These past few days were absolutely exhausting so I almost completely forgot about this. I also forgot about the venue, the legendary SKC, which was THE place to be for a metalhead back in the day. Obviously, guided by nostalgia for the place and the atmosphere of the days gone by, I relished the opportunity. The place really has seen some of the greatest names!
Introduction to this evening was made by the charming Jo Quail. Her music melted with the venue with exceptional sound quality. Her specific style goes really well with the music of Mono (something that will be relevant later), a truly deserved spot on the tour. Ranging from calm and peaceful to dangerous and uncertain soundscapes. What made it even more special to me is that she was alone on the stage but never lost control of the situation. It takes a lot of courage to make such a bold move and I think we need to start appreciating that more. All in all, it was a pleasure listening to this perspective artist.
Second on the stage were Norwegians Arabrot. Initial impression of this theatrically dressed bunch was positive, as they clearly had only one thing in mind. Now, what I mean is bands like these, in terms of genre, stature and whatnot, can be stuff like “alright”, “solid”, “professional” but rarely, and it was the case here can you freely say they were “fun”. The strangest thing was that the personal story of the band and was anything but fun. Musically, as much as they’re shoehorned as “noise rock”, there’s a fair bit of folk motives, mentions of devil, death, red blood and at times I felt like I was listening to a skewed Nick Cave. However, this colorful, noisy, fun bunch wasn’t seen by many this time round.
Mono are an ancient band, considering the post-rock timeline. There’s really no point in listing their accolades or their approach. These people have been around (even around here a couple times) and you can tell from the word go. The beginning of the show was already somewhat of a sign of what would keep happening, a short quiet bit that almost instantly turning into a superblast packed with energy.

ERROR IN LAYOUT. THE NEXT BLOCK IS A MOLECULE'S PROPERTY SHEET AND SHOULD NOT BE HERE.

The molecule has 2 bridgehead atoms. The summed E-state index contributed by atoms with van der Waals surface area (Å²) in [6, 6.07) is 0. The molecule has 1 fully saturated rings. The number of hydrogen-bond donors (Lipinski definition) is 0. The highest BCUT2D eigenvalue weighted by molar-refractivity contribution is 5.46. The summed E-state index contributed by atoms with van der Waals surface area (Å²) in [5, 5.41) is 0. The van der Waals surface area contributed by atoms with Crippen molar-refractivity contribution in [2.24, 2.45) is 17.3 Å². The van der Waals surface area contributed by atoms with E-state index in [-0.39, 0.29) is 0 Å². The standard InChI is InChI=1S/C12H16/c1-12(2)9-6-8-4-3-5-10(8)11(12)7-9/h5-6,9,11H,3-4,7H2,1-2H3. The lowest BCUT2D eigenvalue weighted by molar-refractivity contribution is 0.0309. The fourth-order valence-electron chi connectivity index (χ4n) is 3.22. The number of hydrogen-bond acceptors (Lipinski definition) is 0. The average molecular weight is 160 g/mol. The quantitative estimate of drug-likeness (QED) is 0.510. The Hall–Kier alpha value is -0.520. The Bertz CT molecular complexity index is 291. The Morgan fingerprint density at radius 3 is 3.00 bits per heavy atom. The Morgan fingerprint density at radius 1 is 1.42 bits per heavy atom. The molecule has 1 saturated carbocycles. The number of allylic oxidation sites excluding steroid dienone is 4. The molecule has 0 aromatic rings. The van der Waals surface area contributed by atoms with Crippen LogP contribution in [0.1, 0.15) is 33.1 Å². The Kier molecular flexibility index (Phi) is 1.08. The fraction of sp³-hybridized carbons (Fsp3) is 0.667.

Zero spoken words later, and you can smell from a mile away, the anger and the glee, the hype and the boredom. However, as most of the times it’s the case, there’s dull bits and there’s just a hint of repetitiveness. But like I said, that was almost immediately turned around.
Moving on, the now packed venue was very much enjoying themselves, well, ourselves by the constant swings and turns, focusing on the momentary. There’s a lot going on despite the minimalistic set visuals and most of the band members themselves being practically stationary the entire time. The previously mentioned Jo Quail returned to the stage for some support. A few more starts and stops later with a degree of almost startling, this ended up being one of the few concerts that I can remember with zero spoken words in its entirety.
Well, technically that’s not entirely true as the band did address the crowd once before their encore which ended up being a blowout “Ashes in the snow”, bringing the show to a close with mesmerizing force, some of which the speakers couldn’t really handle. Ears ringing galore but nobody really expected any different.